Insurance Fraud, a Worldwide Issue!
10 percent of overall claims expenditure are caused by detected and undetected fraud cases. Frauds in the fields of motor insurance are ranking among the ones with the highest potential for profit loses for insurers. Countermeasures from the insurance industry are becoming mandatory if we take a closer look at the following fraud numbers from major European countries, USA, Canada and Australia.
The Association of British Insurers – ABI estimates that fraud on average, adds an extra £50 to the annual insurance bill for every UK policyholder (abi.org.uk). However, important steps have been made in the UK with reporting of insurance fraud to the Insurance Fraud Bureau (IFB) and the adaption of intelligent claims management and analytical technologies by insurers.
Fraud in Italy is still problematic and that is why Italy’s motor insurance premiums have risen to the highest levels in the EU. According to IVASS due to suspicious events their claims expenditure has increased by 21,2 percent in the period from 2004 till 2014 (ivass.it).
German Insurance Association GDV estimates that one in ten claims reported can be put down to insurance fraud, generating overall losses of 4 billion EUR (gdv.de). A German insurance industry information system (HIS) has been recognized as an information bureau in order to combat fraud.
According to Insurance Europe (insuranceeurope.eu), there were 35.042 fraudulent insurance claims recorded in France in 2011, leading to €168m not being paid out to dishonest individuals (FFSA statistics).
Scandinavian countries are also not immune to fraud. Insurance fraud investigators in Sweden have detected fraudulent claims for losses of a total of €40m in 2011, whereas the Finland insurance association (FFI) study found that 27 percent of interviewed individuals knew a person “who has deceived his/her insurance company” (insuranceeurope.eu).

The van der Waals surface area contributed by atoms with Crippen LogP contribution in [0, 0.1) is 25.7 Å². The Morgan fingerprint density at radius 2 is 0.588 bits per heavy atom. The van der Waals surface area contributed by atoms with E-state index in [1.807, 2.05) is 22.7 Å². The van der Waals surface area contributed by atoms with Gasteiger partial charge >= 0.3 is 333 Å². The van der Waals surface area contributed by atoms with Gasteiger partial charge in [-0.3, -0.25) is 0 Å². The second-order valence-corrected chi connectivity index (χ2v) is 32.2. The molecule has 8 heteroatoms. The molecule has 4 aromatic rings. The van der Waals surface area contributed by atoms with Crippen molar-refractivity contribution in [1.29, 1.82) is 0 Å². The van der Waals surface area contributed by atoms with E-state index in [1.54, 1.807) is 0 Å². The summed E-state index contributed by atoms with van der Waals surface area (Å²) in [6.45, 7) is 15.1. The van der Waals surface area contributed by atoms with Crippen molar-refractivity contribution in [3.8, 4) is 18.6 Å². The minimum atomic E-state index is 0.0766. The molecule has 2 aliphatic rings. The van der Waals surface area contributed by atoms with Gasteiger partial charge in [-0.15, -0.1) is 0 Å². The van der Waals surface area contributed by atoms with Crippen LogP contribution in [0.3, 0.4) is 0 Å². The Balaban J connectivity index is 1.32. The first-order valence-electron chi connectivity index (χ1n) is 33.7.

The total cost of insurance fraud in USA is estimated at $40 billion per year (non-health insurance). According to The FBI (Federal Bureau of Investigation) an average U.S. family have to pay between $400 and $700 per year in the form of increased premiums due to fraud (fbi.gov).
The situation in Canada is also causing great concern, since cost of insurance fraud is estimated at $3 billion annually (ibc.ca). 10 to 15 percent of insurance premiums are being used to cover the cost of insurance fraud.
Motor insurance has the highest suspected level of insurance fraud in Australia as well. The Insurance Council of Australia claims that fraud adds an extra A$70 to the cost of each and every general insurance policy issued in Australia, with the average family contributing in excess of A$400 annually towards fraudulent claims (Australian Institute of Criminology).
The development of a transnational business mindset has enabled national fraudsters to cogenerate transnational fraud scams as well. One of the prevailing ideas of this years’ Insurance Fraud Conference in London was about joining national and transnational forces in the fight against fraud. Collaboration and stepping beyond the competition barriers within the industry is becoming inevitable.